Fear of YouTube
Ignoramous Power Trippers Revealed!
An Area on the Brooklyn Waterfront, Growing in a Family Way
By ALISON GREGOR
Pier 6 at Brooklyn Bridge Park is drawing people to the Columbia Street Waterfront District.
In the beginning of October about half of the 42 condo units at Columbia Commons were under contract.
NEW YORKERS have been rediscovering a small neighborhood in Brooklyn called the Columbia Street Waterfront District — and so have the real estate developers.
The opening of Pier 6 in Brooklyn Bridge Park last spring, and the recent completion of a bicycle and pedestrian pathway along Columbia Street, part of the Brooklyn Waterfront Greenway that will link north and south Brooklyn, have drawn visitors to the waterfront.
There, home buyers and renters will find a mix of row houses, urban renewal buildings, and a growing stock of new and recently developed condominiums.
A slice of about two dozen square blocks, cut off from the rest of the borough by the Brooklyn-Queens Expressway and the Brooklyn Battery Tunnel, the Columbia waterfront has been seen as an up-and-coming neighborhood. But development has come in fits and starts because of its location, the forbidding warehouses and piers that block harbor access, and a lack of subway lines.
“This particular location — we’ve liked it since Day 1,” said Louis V. Greco, the general manager of the development company SDS, which bought two parcels in the neighborhood in 2008. “That’s because of the views of Lower Manhattan, obviously, and there’s just so much going on down there now.”
In late September, SDS began marketing a development with 37 condominiums on one of those parcels, called 100 Congress. Because of the recession’s pressure, the developer had planned to sell the other parcel, at the corner of Columbia and Warren Streets, but recently decided not to.
“There’s a market out there again,” he said. The second develocommonpment will have only 12 apartments, and all but one will be three-bedrooms. Mr. Greco said the interest thus far in 100 Congress, where nearly half the units are three-bedrooms, has been from families. Other real estate agents in the Columbia waterfront area said they too had noticed its growing appeal to young families. Almost the entire neighborhood falls into the zones for Public Schools 29 and 58, which are both highly regarded. There are also organizations that offer children’s programs, along with a series of small parks and playgrounds, including the popular one at Pier 6, which has 1.6 acres of play areas and a “water lab.”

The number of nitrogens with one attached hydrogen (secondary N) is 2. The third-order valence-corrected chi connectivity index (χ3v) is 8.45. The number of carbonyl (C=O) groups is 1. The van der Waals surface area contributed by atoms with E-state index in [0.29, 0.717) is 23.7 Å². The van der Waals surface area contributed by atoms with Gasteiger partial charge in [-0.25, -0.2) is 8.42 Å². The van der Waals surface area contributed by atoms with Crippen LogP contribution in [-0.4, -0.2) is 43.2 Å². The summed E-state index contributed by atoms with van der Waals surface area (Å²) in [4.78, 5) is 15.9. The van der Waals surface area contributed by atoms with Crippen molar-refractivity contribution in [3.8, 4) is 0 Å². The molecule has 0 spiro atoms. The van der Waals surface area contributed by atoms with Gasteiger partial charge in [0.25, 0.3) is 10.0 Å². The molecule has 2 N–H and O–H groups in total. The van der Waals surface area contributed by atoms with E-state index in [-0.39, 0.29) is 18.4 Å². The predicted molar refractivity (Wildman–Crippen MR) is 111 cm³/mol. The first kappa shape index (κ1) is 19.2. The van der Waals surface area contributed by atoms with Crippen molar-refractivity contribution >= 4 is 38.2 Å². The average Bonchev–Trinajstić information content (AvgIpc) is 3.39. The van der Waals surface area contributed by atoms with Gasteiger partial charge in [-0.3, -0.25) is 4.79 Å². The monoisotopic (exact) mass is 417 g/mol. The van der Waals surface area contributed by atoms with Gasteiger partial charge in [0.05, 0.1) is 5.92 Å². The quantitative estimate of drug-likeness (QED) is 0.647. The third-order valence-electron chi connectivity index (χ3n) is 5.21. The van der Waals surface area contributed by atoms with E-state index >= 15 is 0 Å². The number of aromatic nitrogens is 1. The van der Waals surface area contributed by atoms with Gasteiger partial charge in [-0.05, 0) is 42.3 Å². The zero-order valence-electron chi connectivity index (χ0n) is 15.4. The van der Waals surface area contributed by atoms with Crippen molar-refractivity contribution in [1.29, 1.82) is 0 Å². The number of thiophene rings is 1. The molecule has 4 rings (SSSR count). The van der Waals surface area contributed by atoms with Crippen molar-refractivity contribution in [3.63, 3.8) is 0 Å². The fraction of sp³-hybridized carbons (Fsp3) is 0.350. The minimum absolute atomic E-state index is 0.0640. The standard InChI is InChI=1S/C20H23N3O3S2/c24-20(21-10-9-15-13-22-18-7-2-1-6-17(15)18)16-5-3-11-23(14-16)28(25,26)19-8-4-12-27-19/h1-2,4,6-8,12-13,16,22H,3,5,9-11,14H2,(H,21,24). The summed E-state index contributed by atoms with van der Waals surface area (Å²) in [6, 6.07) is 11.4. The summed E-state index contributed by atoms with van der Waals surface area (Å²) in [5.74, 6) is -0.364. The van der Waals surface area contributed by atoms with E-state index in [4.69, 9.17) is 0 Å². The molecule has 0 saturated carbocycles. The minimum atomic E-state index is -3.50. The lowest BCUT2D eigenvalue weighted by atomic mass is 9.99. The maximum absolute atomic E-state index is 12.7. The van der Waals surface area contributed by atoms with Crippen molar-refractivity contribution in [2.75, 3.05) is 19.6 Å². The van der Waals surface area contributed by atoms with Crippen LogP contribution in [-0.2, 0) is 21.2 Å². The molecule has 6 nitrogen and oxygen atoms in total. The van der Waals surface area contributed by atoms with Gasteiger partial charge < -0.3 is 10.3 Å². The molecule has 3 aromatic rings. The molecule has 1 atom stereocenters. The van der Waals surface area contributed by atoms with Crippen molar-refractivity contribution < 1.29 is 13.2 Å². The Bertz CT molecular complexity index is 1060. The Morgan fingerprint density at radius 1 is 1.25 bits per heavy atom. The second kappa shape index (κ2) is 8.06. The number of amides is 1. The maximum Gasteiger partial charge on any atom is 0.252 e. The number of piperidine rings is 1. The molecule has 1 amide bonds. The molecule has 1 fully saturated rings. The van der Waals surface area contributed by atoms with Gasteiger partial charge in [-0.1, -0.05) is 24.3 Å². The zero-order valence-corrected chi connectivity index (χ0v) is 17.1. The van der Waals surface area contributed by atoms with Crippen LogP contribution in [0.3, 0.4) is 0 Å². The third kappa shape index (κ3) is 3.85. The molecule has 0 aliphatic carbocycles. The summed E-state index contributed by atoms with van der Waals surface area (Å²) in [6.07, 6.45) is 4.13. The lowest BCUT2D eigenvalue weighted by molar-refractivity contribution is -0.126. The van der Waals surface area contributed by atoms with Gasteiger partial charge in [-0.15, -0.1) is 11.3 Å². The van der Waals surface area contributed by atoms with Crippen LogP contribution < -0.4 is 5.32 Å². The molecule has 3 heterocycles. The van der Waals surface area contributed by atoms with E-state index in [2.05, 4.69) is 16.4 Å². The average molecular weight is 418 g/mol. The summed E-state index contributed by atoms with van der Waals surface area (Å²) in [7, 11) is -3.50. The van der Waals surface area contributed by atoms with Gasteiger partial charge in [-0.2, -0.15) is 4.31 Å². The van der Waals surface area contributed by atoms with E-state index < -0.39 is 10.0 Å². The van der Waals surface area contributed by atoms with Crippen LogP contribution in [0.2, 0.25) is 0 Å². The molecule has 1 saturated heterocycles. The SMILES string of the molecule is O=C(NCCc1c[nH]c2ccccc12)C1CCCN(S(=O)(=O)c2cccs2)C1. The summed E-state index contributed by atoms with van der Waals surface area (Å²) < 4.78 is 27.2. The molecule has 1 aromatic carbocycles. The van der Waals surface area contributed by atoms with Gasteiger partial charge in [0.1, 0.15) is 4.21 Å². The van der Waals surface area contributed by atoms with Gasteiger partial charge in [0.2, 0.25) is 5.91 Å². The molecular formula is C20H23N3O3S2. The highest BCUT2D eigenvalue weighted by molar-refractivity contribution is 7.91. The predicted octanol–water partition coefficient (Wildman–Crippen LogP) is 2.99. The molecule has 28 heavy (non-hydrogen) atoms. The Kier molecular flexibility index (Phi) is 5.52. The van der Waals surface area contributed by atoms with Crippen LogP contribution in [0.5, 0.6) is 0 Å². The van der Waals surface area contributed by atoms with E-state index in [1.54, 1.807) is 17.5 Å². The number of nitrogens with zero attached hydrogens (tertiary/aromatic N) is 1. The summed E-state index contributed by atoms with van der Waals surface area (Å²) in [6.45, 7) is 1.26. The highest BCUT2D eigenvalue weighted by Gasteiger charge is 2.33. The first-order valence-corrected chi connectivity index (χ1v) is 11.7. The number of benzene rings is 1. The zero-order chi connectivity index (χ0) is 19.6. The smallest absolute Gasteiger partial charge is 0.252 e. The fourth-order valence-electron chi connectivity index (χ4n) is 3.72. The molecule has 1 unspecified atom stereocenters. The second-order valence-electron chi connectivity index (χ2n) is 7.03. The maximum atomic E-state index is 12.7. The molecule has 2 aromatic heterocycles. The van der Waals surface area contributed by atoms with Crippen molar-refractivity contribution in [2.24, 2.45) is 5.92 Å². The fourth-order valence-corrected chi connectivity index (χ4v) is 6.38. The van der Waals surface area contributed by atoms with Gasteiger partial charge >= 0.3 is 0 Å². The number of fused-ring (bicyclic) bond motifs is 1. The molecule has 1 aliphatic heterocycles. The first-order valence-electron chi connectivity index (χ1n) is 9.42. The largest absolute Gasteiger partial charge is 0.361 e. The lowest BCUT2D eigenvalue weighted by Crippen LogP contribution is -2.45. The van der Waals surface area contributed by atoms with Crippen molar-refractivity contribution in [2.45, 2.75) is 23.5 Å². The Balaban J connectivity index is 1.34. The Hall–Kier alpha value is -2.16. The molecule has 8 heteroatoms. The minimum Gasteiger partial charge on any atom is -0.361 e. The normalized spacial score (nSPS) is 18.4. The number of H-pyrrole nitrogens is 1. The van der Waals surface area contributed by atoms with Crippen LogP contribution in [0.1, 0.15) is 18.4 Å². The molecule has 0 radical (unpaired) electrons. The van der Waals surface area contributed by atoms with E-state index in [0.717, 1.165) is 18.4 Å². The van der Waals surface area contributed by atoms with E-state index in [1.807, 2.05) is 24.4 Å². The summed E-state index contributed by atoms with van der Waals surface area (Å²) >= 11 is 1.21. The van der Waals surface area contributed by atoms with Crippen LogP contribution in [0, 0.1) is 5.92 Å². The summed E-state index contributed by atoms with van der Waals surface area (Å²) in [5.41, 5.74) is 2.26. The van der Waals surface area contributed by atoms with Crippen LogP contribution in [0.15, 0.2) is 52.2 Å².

“When my family first moved to the area in 2005, there was a big kind of hipster element to it,” said Tina Fallon, an agent with the brokerage Realty Collective, whose office is on Columbia Street. “What we’re seeing now is an increasing number of people who are interested in what are called family-size apartments.”
One Brooklyn Bridge Park, a 449-unit condominium complex just north of the district, has also helped raise the profile of the area, particularly by helping to subsidize park construction.
Frank Galeano, a local real estate broker, built a small development with three apartments at 82 Union Street a year ago and units rented quickly, he said. “The market is back quite a bit,” Mr. Galeano said, estimating that a two-bedroom apartment rents on average for about $2,200 a month. “It’s not quite the level it was before the recession, but we’re seeing a lot of activity.”
Along with 100 Congress, several other projects are coming to fruition. Columbia Commons, at 110 Warren Street, is the largest, with 42 condos, and in the beginning of October, after four months on the market, about half its units were under contract, according to Halstead Property Development Marketing, which is handling the listing. Prices for the remaining apartments ranged from $420,000 to $685,000 for one- and two-bedrooms; the remaining three-bedroom is listed for $935,000.